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Boris Johnson

Boris Johnson speaking in Westminster, December 2020. Photo: Flickr/Pippa Fowles

Boris Johnson is ending the year with the same clueless and inept style of leadership he started it, writes Sean Ledwith  

This time last year many observers around the world were becoming increasingly alarmed about reports of a new strain of coronavirus identified in the Chinese city of Wuhan. Over the following few weeks at the end of 2019 and into the new year, the evidence for a looming global catastrophe unprecedented in our lifetimes became irrefutable. Britain’s Tory government, however, was more interested in basking in the glory of its decisive election win that December and anticipating the beginning of the transition out of the EU.

It is now widely accepted by most commentators that the Johnson government was far too slow in responding to the first wave of the pandemic that hit the UK in February of this year-a criminal delay that cost scores of thousands of lives. As the second wave emerged on the horizon in early autumn, medical experts pleaded with the government to think twice about the full reopening of schools, colleges and universities for the new academic year, fearing such large-scale social activity would reboot the virus. Just as in the Spring, Johnson cynically decided to put ideological hostility to the public sector ahead of public health considerations.  

Third time unlucky

Now for the third time in less than a year, this callously incompetent government is stumbling through a resurgence of the pandemic that threatens to inflict another major outbreak on the country. In today’s hastily arranged Number 10 briefing, Johnson tried to row back on the mixing of three bubbles over five days plan for Christmas which he had initially announced in November.

As the virus surges in the South East particularly, the evidence for the rashness of this policy has become overwhelming over recent days. Yesterday, in an unprecedented act of cooperation, two prestigious medical journals joined forces to recommend the scrapping of the three bubbles Christmas plan. The editors of the British Medical Journal and the Health Service Journal issued a joint statement that included a scathing indictment of Johnson’s handling of the crisis up to this point:

'The government was too slow to introduce restrictions in the Spring and again in the Autumn. It should now reverse its rash decision to allow household mixing and instead extend the tiers over the five-day Christmas period in order to bring numbers down in the advance of a likely third wave.'

Johnson in his media briefing today however rejected this suggestion and underlined his commitment to the original plan but with a confusing level of ambiguity that could easily prove fatal to many people : When we say three households can meet on five days, I want to stress, these are maximums, not targets to aim for, and it's always going to be safest to minimise the number of people you meet.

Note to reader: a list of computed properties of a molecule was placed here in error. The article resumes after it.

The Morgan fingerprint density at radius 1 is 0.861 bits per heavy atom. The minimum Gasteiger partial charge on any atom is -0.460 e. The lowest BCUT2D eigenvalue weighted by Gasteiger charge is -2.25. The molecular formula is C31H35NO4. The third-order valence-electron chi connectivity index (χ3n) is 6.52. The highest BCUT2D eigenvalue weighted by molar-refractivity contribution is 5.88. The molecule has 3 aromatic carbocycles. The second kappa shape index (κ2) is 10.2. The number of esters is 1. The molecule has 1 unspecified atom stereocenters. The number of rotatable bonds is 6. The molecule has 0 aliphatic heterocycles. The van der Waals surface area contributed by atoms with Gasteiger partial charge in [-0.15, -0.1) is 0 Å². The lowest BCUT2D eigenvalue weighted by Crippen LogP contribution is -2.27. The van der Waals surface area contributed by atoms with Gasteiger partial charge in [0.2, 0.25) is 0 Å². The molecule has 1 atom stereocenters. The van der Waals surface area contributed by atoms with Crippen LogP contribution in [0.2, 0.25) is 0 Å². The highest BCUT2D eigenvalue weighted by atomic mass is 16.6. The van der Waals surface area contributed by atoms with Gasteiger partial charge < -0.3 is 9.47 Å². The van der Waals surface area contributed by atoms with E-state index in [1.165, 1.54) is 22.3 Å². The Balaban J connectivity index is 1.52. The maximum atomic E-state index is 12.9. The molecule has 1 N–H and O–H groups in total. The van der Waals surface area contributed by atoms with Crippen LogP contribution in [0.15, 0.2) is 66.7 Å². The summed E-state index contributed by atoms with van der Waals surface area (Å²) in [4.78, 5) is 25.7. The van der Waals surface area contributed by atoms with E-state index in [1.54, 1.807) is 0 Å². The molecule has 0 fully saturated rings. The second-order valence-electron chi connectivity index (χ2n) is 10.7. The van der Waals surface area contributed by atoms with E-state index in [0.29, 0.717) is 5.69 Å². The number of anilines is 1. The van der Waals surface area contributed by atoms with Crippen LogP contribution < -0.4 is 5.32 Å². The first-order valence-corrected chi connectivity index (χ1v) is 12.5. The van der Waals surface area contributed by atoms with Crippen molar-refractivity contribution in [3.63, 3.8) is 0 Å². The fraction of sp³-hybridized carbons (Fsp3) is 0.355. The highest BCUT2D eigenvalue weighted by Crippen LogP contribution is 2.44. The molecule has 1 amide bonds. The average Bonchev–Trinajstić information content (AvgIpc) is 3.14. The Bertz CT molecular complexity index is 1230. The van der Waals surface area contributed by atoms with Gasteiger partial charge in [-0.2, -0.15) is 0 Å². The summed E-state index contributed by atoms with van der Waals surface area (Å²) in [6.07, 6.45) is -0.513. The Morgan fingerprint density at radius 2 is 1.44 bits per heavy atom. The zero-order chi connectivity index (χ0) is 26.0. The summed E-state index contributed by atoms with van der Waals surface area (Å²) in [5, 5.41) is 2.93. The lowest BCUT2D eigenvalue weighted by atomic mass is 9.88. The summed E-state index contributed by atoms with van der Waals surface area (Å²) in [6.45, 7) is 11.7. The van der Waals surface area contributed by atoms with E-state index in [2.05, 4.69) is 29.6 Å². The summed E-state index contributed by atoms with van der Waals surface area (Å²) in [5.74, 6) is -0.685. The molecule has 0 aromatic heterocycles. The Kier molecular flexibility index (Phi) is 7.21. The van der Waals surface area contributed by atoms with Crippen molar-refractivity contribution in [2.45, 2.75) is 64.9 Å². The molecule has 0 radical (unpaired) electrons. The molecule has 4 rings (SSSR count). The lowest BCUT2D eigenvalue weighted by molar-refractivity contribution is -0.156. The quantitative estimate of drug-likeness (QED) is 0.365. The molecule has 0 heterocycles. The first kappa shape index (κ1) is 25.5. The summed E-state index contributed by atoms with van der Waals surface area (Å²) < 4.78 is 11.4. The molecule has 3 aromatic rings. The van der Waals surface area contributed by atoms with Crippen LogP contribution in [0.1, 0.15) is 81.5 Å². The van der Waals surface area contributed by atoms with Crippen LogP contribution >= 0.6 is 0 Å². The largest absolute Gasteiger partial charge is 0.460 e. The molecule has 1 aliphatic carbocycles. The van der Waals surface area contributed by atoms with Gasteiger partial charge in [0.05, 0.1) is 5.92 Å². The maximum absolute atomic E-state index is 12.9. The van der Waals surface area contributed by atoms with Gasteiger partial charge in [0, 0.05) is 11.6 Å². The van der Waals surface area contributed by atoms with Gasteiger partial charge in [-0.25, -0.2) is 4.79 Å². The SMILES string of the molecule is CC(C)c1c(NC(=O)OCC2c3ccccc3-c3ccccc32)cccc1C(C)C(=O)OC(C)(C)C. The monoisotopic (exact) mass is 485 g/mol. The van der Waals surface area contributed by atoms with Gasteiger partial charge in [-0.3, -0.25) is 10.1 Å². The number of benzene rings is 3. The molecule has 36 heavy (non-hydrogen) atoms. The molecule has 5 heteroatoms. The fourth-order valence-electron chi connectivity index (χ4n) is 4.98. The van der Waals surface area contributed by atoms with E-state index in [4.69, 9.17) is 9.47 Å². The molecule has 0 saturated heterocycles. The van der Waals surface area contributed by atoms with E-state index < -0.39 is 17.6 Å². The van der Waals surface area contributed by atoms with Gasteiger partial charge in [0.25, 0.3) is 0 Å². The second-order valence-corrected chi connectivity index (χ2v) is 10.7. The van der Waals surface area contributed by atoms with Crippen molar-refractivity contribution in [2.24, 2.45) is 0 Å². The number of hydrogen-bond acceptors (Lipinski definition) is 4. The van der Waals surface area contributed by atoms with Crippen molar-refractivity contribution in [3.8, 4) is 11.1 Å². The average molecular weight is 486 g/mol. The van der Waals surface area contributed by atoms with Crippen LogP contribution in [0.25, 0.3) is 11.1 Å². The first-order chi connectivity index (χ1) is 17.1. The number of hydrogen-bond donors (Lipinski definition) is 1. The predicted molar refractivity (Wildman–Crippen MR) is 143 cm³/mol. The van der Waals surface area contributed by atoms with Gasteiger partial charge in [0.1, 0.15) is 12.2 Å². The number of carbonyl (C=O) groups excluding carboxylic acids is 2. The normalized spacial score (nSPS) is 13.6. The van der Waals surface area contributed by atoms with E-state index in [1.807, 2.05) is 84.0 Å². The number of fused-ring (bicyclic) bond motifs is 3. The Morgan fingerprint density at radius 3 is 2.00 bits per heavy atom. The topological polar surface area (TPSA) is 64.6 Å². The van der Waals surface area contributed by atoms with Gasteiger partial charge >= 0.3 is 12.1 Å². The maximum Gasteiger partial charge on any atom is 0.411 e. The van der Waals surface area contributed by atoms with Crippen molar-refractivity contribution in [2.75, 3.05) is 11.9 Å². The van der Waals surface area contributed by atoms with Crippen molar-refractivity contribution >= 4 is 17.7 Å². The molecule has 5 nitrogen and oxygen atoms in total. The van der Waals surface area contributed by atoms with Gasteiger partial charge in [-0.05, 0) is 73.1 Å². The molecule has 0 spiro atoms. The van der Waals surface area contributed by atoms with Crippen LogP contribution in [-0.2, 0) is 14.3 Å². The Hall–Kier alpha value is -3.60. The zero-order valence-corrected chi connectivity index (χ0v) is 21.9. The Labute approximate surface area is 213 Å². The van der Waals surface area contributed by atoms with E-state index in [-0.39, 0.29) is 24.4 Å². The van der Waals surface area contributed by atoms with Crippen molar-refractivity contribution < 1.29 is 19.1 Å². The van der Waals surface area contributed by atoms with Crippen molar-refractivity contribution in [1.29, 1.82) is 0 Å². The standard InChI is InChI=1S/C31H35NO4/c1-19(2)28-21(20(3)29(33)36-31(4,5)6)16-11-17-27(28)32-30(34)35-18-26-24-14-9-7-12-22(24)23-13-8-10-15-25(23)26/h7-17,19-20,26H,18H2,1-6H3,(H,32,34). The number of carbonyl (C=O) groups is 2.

Adding to the mixed messaging that has characterised so much of this government’s disastrous management of the pandemic, Chief Medical Officer Chris Whitty then commented:

"Just because you can do something, doesn't mean it's sensible in every way. You wouldn't, for example, drive at 70mph if there was a very icy road, even though the law might say 70mph is what you can officially drive at."

Hardly a ringing endorsement of the plan that Whitty himself has signed up to. The CMO here unwittingly compares the government position to a reckless driver courting disaster. Not for the first time, Whitty has publicly undermined the credibility of the boss who he shares a platform with.

Last Christmas

Johnson had only just scuttled back to his Downing Street lair when the Welsh devolved administration promptly blew a big hole into his attempt to lash together a UK consensus on the three bubbles guidance. First Minister Mark Drakeford announced that his country will only be authorising the mixing of two household bubbles over Christmas.

The responsibility for this mess lies squarely with the PM for cowing to the right-wing press that has been absurdly demanding a normal Christmas for months. For the sake of our physical and mental wellbeing, we all need to hope this is Johnson’s last Christmas in Number 10.

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Sean Ledwith

Sean Ledwith

Sean Ledwith is a Counterfire member and Lecturer in History at York College, where he is also UCU branch secretary. Sean is also a regular contributor to Marx and Philosophy Review of Books and Culture Matters

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